improving solos


zepp_rules
Moderator
Joined: 02/10/01
Posts: 743
zepp_rules
Moderator
Joined: 02/10/01
Posts: 743
04/22/2001 12:56 am
right now i'm an ok soloist, ican't do anything really spectacular, i was wondering if there were any ways to help me improve my soloing
To improve technique and of course trying to keep all as clean as possible. I know my own limits and speed limits and so on I never play anything I'm not capable of. That wouldn't make any sense. After three years of playing I tried to play everything as fast as possible and that sounded, I would say, like shit, and I didn't realize that if I'd play bit slower things than I was capable of playing then everything would sound much better.

--Aleksi Laiho - Advice to Play By
# 1
frogman
New Member
Joined: 04/25/01
Posts: 8
frogman
New Member
Joined: 04/25/01
Posts: 8
04/28/2001 11:16 am
The guys (and girls ) I teach often feel this way and it often comes down to getting bogged down with 1 particular favourite scale shape.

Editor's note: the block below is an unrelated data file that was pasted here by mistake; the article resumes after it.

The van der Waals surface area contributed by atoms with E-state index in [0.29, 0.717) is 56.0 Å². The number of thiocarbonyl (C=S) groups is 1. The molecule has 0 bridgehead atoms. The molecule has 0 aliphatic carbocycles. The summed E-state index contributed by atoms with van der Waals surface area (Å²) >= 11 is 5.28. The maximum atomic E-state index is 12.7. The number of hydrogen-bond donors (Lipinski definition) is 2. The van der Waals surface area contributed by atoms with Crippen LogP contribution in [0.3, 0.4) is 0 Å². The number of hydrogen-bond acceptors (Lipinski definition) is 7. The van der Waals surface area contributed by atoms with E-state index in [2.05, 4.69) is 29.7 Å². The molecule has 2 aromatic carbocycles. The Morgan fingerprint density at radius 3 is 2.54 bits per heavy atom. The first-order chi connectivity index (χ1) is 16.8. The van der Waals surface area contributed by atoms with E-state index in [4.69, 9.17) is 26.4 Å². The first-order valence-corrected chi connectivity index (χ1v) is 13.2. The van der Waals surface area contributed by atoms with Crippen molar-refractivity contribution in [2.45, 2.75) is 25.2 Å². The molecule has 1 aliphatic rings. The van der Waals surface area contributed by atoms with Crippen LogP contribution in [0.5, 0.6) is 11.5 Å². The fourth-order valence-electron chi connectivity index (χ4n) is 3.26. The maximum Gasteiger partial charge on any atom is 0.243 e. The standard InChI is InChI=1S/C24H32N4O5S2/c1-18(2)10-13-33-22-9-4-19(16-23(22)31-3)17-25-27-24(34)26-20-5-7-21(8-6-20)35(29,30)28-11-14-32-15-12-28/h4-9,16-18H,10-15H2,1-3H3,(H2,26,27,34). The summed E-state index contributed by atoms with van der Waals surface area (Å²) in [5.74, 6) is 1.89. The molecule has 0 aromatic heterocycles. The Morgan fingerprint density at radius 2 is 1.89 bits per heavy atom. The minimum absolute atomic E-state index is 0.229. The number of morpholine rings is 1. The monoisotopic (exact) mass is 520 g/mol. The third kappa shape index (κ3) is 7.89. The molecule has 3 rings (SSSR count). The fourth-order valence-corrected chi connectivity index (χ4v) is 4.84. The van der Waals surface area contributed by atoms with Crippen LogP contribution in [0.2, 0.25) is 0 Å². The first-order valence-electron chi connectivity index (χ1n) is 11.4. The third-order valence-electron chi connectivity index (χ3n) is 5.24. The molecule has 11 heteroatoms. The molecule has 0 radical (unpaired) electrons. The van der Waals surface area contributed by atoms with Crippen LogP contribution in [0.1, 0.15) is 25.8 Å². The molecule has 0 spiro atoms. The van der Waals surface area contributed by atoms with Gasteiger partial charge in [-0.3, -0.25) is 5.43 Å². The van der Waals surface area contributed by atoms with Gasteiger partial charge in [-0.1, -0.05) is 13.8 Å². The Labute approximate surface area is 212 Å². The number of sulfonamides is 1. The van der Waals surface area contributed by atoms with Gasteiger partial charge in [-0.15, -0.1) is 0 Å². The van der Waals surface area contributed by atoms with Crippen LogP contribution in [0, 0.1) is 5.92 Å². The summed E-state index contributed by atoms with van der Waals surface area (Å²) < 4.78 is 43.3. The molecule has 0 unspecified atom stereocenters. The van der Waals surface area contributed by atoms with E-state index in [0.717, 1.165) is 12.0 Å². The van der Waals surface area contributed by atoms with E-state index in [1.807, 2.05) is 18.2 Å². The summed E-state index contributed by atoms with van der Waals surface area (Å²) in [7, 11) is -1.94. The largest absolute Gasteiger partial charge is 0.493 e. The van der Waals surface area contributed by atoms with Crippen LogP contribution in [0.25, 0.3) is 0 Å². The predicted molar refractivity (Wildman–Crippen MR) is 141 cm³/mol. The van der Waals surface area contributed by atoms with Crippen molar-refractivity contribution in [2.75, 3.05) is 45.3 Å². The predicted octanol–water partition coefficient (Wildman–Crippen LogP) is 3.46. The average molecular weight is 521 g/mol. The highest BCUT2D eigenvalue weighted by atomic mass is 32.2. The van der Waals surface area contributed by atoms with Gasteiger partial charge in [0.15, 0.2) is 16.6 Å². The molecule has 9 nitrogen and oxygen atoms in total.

What i do with them is get them to record a backing track wit just a few chords, but with a key change or two,then play over it in the new position,before sticking to 1 position and altering the shape of what you play to fit the new key.

It takes practice but its worth it-good music is more abstract than a box shape at the 12th fret!

Also,they like to try and put in as many tricks as possible,which is ok,but remember,melody first.It has to seem like its going somewhere.Check out any steve vai solo-whether you like him or not,it can't be denied,no one touches him for tricks and cool noises,but there is always a well constructed direction to what he does and it always resolves in time for the next part.

Enough talk,the rest is up to you.
Good luck,Frogman
# 2


Joined: 06/14/24
Posts: 0


Joined: 06/14/24
Posts: 0
04/28/2001 7:08 pm
I think one definate turning point in my soloing ability was when I stopped locking myself into just using scales and opened my mind to doing more interesting things in my solos such as adding some arppegios, laddering and sequencing scales, emphasising chord tones, and using passing tones from other scales or switching scales altogether.

This type of stuff takes time and practice, but it's the natural evolution of just running up and down scales.
# 3

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